7 Reasons Why Business Strategists—and even CEOs—Need to Know Their Chief Enterprise Architect
CIOs these days are really busy. One CIO put his busyness this way, “It is a changing technology landscape. Mobile, cloud, social, and big data are key priorities all at the same time”. For this reason, a second CIO said that his enterprise architect needs to be “the forward, business facing component for his IT organization”. Given this, I believe that effective architects are connected to their business counterparts. This second CIO said his architect needs to be in fact so tied to the product and service roadmap that they can put impact the IT roadmap. For this reason, he said that he likes to pair his chief enterprise architect with his firm’s chief business strategist.
So if you are business strategist, you might be asking at this point why you should also want this relationship. The answer is simple, “running the business and changing it are not sequential but parallel pursuits…Managers need to compete for today and prepare for tomorrow with no letup on either front”. (Managing with Dual Strategies, Derek Abell, page 1). And while planning for today requires organization; planning for tomorrow quite often requires the opposite, reorganization. To deliver on this requirement, “organizations must do more than just change. They must transform. As technology’s role in business becomes ever more important, transformations will increasingly be underpinned by significant technology programs.” ( Getting Fit for Transformation, BCG Perspectives, Andrew Arcuri and Richard Helm).
Given this, I want to suggest that you should be connected with your enterprise architecture for 7 reasons. I will review each and see how much we can agree or not. By the way, do provide feedback on this post.
- Organizational design. Think about the impacts of blending two divisions and merging with another company. Each of these may sound like a business only action. But what is involved to make them reality? There are huge IT system and integration changes required just to get something like managerial reporting to work. According to Jeanne Ross, “Top performing companies define how they will do businesses and design the processes and infrastructure critical to current and future operations” (Enterprise Architecture as Strategy, Jeanne Ross, page viii).
- Taking costs out. Taking costs out can clearly happen at multiple layers of the organization. From a technology perspective, it can involve systems reduction. Or it can involve automating business capabilities to eliminate repetitive labor costs. For each of these, enterprise architecture can play a key role in delivering on the potential for cost reduction. But it should also be clear that building a simpler less costly architecture will take cost and risk out for your business.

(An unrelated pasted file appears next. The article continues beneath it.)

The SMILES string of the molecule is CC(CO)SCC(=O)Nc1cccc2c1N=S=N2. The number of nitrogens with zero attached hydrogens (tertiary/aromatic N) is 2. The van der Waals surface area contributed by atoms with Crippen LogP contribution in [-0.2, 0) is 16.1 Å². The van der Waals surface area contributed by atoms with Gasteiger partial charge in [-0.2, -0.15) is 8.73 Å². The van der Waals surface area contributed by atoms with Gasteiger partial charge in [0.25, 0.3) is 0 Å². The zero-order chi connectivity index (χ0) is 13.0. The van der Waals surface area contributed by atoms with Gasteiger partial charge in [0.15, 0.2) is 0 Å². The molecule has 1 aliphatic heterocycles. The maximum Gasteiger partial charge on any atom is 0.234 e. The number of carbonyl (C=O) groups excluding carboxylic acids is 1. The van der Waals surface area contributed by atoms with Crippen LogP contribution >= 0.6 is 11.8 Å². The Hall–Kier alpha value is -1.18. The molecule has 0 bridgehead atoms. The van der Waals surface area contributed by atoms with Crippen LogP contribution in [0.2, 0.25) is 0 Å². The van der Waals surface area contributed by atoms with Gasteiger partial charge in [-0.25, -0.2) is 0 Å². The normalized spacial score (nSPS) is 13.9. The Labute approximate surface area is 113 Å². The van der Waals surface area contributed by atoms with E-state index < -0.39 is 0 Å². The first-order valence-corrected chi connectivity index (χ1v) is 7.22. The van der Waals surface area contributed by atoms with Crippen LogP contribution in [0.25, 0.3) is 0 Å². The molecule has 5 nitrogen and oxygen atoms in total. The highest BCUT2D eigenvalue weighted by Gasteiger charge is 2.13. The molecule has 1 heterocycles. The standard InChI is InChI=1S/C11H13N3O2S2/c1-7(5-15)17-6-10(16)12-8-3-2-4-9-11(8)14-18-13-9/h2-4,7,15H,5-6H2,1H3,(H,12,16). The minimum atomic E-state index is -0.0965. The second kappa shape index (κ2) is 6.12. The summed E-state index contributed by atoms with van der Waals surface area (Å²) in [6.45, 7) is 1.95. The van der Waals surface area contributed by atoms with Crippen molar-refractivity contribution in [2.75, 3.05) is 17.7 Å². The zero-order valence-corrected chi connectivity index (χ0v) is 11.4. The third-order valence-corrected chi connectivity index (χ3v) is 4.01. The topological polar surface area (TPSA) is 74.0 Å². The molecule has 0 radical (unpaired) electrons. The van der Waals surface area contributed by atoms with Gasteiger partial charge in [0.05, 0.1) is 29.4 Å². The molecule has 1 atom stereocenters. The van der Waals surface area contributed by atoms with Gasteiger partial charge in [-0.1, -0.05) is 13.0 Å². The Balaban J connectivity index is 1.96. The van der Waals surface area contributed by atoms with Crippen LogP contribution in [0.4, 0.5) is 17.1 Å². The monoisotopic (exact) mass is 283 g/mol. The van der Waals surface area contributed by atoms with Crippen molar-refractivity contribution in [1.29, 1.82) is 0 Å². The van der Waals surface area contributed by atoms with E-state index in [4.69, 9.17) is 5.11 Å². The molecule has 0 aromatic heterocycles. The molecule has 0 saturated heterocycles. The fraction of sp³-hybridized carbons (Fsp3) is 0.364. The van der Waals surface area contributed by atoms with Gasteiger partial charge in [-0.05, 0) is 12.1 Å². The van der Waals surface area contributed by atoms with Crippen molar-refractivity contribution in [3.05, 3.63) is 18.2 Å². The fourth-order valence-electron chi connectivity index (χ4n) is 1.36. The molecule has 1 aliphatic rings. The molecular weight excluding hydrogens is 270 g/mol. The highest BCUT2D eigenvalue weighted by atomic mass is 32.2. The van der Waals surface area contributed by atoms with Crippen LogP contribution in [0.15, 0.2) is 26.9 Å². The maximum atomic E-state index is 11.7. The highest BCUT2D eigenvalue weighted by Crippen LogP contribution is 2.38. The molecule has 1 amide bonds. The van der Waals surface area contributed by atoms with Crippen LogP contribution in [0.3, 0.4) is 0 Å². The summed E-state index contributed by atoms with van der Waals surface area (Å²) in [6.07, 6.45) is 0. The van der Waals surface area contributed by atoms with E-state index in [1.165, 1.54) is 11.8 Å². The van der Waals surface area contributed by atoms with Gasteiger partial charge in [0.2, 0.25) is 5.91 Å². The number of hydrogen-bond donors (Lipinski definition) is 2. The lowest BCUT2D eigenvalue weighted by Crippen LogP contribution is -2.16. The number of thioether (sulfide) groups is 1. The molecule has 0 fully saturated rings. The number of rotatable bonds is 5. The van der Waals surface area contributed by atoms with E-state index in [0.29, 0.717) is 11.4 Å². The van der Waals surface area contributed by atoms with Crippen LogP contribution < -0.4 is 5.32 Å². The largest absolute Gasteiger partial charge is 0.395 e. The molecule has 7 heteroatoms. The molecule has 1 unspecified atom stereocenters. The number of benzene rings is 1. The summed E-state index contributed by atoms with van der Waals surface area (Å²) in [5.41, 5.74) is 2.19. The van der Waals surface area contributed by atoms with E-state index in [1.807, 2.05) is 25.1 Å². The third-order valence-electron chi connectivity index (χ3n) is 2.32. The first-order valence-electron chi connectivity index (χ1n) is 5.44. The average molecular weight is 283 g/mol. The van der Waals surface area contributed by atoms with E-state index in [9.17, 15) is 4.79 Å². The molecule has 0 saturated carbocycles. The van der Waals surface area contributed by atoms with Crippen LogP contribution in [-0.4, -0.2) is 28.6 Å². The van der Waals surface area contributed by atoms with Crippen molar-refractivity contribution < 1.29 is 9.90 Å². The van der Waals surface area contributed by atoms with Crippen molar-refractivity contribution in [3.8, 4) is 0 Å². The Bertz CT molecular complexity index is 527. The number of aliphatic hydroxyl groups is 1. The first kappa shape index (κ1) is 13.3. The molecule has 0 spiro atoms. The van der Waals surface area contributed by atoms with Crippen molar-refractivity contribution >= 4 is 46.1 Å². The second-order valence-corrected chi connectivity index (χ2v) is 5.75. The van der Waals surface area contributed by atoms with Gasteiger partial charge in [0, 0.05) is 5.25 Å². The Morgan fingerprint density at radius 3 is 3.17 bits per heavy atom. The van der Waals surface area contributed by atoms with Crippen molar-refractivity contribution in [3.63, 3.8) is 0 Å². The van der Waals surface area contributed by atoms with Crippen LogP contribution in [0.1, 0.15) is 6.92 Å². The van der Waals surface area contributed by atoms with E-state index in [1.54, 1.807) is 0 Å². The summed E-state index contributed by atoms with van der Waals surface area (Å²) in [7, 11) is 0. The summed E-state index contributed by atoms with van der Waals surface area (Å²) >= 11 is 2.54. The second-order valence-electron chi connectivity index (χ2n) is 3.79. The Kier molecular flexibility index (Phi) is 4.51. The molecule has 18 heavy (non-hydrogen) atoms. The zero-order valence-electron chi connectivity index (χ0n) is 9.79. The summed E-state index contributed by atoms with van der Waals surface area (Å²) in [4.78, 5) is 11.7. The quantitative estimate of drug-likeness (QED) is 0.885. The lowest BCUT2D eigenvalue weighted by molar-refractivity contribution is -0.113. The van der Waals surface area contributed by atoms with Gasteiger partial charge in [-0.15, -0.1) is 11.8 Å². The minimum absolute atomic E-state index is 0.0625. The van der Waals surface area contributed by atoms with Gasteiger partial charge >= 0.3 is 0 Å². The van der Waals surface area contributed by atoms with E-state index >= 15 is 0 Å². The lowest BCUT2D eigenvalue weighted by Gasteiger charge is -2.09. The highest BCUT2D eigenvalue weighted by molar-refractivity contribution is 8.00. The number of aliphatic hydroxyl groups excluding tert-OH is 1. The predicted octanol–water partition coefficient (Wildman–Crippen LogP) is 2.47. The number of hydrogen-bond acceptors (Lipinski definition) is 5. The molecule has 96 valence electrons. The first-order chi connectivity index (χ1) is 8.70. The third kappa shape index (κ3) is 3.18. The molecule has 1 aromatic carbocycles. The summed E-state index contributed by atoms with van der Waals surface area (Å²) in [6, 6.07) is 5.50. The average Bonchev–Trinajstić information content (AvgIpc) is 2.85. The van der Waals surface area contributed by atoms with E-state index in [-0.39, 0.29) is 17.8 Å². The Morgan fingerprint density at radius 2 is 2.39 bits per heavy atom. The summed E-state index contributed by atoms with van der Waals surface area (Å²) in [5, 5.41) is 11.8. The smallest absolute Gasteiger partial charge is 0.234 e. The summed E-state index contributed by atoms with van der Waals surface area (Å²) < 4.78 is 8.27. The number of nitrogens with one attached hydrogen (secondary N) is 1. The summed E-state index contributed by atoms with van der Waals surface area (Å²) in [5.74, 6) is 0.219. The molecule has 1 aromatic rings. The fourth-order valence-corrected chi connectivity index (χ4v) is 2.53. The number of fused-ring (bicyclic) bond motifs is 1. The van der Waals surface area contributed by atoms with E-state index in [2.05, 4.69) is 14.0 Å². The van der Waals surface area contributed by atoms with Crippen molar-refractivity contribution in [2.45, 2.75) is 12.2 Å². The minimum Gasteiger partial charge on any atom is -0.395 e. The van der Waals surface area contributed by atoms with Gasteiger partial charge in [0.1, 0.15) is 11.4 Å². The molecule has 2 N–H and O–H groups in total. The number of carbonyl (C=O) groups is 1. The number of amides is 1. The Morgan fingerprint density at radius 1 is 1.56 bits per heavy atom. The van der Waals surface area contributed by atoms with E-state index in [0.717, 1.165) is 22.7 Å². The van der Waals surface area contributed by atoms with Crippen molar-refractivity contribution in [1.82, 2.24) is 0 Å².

- Beating the competition. I met a significant insurance company earlier in this year. They had determined that they needed a winning “customer experience” but this required them to fix their customer data so they could present predictive offers to their existing customers. This required them to work with their enterprise architect to fix their customer data and create new business capabilities around predictive analytics.
- Enable new capabilities. Increasingly people are seeing the Internet of Things (IoT) as allowing for manufacturing and consumer industries new system level products. Being able to predictively run a manufacturing facility is brand new and gets manufacturing workers off the consoles. And this is just one example of systems of systems opportunities that you should discuss with your enterprise architect.
- Drive greater business agility—Business strategies do not last as long as they used to and the problems of business are more and more difficult. This means that businesses need to respond more quickly. Jeanne Ross tells the story of one company where 80% of the company’s programming code was dedicated to linking disparate systems as opposed to creating new capabilities. Having architecture standards help, but the more-agile companies have something their competitors do not have–a higher percentage of their core business processes digitized. Your enterprise architect can clearly help you here.
- Drive better execution—Enterprises today need to enable more-productive employees, to get more out of their investments, and to have more of their strategic initiatives be successful. These organizations embed “technology in their processes so that they can efficiently and reliably executive the core operations of the enterprise. (Enterprise Architecture as Strategy, Jeanne Ross, page 2). MIT CISRs research has found that companies that “have digitized their core processes have higher profitability, experience faster times to market, and get more value out of their investments”.
- Drive more compelling business analytics. “Individually the applications work fine. Together, they hinder companies’ effort to coordinate customer, supplier, and employee or processes—they do not form a foundation for execution. And the company data, one of its most important assets, is patchy, error prone, and not up to date” (Enterprise Architecture as Strategy, Jeanne Ross, pg. 7). Clearly, enterprise architects can help you link together critical data that you need to create the compelling analytics that are needed to drive your business.
There you have it. I have provided you with seven reasons for connecting with your enterprise architect. Hopefully, you are already dialing their number or inviting them to a meeting, or ensuring you see them the next time you practice “management by walking around”. They can help you work through your strategies. This is something that will be key to your go forward business success.
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